What’s Next for Energy and Climate Policy?

What’s Next for Energy and Climate Policy?
AP Photo/Julio Cortez

Much has been said about what’s next for energy and climate policy under the new Trump Administration. Elections have consequences and, in this case, Americans just rejected the “keep it in the ground” extremism espoused by those whose only operating focus is their view that CO2 is a pollutant and climate change is real.

It should be no surprise to anyone on the right or left that over the last eight years the Obama Administration has used its power to impose a restrictive agenda on traditional land management practices on federal lands, and to the extent that it could, on private lands too. This has impeded energy production off federal onshore and offshore areas. The harmful impact on local communities and the economy has been telling. This agenda is driven by an unrelenting commitment to “fighting” climate change and has impacted policy prescriptions across the government. 

The President-elect has already committed to revolutionizing energy policy and streamlining regulations. In his view, the wealth created will fund major infrastructure projects and provide prosperity to people. The incoming Administration has pledged to open federal lands – onshore and offshore - for oil and gas production. He will revoke policies that impose unnecessary restrictions on innovative exploration technologies, rescind the coal mining lease moratorium, and conduct a top-down review of all anti-coal regulations issued by the Obama Administration. He has also pledged to streamline the permitting process for all energy infrastructure projects.

These policies will reinvigorate communities across the nation. Especially those most seriously impacted by the current restrictive energy policies.

The purpose of these new policies is to stop the intrusion of government into the marketplace. Coal may not come back, but it should at least be allowed to compete on a level playing field against natural gas and so-called “green” energy such as wind and solar. According to the U.S. Energy Information Administration, U.S. coal production has fallen by almost a quarter from 1.17 million short tons in 2008 to just 897 million in 2015 and electricity produced from coal has declined by nearly 32 percent between 2008 and 2015. Coal's share of total power generation has sunk from almost 50 percent to just one-third.  As a result, the regulatory war on coal has devastated many local communities.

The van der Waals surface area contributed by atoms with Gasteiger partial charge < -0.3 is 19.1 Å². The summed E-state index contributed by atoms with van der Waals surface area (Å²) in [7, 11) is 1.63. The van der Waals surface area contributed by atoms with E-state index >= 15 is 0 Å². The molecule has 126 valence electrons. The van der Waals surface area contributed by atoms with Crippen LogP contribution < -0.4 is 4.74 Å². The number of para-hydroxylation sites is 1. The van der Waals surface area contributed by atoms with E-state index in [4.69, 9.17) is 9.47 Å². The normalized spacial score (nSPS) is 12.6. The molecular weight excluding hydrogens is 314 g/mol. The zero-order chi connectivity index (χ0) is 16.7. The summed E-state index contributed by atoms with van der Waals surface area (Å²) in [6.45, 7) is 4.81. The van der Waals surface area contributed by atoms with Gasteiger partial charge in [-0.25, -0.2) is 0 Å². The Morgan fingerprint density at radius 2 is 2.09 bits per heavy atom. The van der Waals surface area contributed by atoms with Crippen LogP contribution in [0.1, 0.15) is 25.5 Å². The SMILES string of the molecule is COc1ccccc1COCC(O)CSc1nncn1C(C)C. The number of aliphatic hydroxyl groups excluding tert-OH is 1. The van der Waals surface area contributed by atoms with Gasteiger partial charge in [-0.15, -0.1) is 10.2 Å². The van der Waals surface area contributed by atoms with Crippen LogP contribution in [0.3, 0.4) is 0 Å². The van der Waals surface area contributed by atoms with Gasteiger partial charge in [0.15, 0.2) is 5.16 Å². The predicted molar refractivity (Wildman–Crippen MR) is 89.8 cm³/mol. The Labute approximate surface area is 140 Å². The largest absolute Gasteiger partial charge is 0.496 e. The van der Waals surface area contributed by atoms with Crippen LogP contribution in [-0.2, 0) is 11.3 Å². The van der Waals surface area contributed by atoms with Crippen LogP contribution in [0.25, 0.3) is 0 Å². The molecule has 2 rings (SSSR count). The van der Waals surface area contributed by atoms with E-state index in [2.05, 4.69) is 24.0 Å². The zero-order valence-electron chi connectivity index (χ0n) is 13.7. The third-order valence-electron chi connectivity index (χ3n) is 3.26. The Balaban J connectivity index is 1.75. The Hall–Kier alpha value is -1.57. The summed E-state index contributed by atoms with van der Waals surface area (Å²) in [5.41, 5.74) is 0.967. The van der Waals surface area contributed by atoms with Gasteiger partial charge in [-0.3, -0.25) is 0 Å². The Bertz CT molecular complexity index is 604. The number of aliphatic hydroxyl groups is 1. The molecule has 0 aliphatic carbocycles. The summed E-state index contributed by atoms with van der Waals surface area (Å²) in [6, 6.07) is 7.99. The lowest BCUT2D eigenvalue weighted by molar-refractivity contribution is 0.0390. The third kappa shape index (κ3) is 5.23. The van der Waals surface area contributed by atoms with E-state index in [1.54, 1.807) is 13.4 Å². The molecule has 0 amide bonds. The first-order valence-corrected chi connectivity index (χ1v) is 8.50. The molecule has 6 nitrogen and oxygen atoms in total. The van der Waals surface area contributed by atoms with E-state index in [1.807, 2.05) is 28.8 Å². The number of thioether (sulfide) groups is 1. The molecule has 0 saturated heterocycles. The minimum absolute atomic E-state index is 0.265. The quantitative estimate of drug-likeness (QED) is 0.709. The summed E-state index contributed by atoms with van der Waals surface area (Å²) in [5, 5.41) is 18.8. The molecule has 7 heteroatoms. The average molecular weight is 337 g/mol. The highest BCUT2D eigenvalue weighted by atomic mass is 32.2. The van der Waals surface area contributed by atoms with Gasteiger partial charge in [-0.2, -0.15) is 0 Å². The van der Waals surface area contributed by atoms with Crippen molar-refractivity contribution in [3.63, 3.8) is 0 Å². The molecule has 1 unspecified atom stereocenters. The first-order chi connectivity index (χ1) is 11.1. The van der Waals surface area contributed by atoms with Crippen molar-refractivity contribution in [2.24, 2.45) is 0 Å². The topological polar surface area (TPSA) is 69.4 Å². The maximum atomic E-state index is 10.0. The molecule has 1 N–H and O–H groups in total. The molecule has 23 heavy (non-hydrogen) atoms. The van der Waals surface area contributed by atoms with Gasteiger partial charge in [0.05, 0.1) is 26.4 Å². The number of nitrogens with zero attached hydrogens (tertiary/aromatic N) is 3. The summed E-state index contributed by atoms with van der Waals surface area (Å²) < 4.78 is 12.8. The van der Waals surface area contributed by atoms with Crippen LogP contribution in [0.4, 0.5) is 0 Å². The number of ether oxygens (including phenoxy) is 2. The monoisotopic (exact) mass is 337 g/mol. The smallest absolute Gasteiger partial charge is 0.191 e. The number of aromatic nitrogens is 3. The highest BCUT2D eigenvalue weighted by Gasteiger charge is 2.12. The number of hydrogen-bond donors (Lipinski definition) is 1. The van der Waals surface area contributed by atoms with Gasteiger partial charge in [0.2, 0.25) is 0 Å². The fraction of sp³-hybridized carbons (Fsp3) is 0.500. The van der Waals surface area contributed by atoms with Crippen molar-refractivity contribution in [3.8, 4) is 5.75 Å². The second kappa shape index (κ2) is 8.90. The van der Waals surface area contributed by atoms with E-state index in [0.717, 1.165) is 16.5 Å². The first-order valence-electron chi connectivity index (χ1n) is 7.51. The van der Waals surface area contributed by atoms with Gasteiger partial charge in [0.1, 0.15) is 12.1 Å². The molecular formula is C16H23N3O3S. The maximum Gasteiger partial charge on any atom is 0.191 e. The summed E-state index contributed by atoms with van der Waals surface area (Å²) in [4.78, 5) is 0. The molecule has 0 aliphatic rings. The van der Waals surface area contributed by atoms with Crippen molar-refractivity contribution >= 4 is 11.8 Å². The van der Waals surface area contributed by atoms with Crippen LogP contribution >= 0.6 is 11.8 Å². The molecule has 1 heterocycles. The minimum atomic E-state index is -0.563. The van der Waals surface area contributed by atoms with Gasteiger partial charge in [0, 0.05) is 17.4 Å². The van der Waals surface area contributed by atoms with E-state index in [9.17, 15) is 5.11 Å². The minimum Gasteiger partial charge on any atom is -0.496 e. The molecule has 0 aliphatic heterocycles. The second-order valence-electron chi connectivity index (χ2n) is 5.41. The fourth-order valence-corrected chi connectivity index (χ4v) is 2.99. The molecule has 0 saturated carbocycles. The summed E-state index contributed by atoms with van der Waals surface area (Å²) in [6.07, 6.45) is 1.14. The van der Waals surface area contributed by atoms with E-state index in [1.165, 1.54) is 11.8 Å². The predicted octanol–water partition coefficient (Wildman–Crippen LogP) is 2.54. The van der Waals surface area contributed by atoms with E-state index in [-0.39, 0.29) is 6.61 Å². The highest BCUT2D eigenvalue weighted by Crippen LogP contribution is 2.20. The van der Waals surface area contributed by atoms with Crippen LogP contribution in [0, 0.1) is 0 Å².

As the American Energy Alliance said, “President-elect Trump’s victory presents an opportunity to reset the harmful energy policies of the last generation. He has laid out an energy plan that puts the needs of American families and workers first…[and] will deliver affordable energy to American families, invigorate the economy, and create more opportunities for future generations.” Mr. Trump has also pledged to protect and enhance the natural wonders of the country. These policies can be balanced and achieved together as long as all interests – not special interests – are considered.

On December 8, the Texas Public Policy Foundation is teaming up with The Heritage Foundation to host its third annual “At the Crossroads: Energy and Climate Policy Summit.” The program will feature influential lawmakers and industry experts who will explore the impact of the national elections on energy and climate policy. What’s next for energy policy? Come to our Summit and see for yourself.

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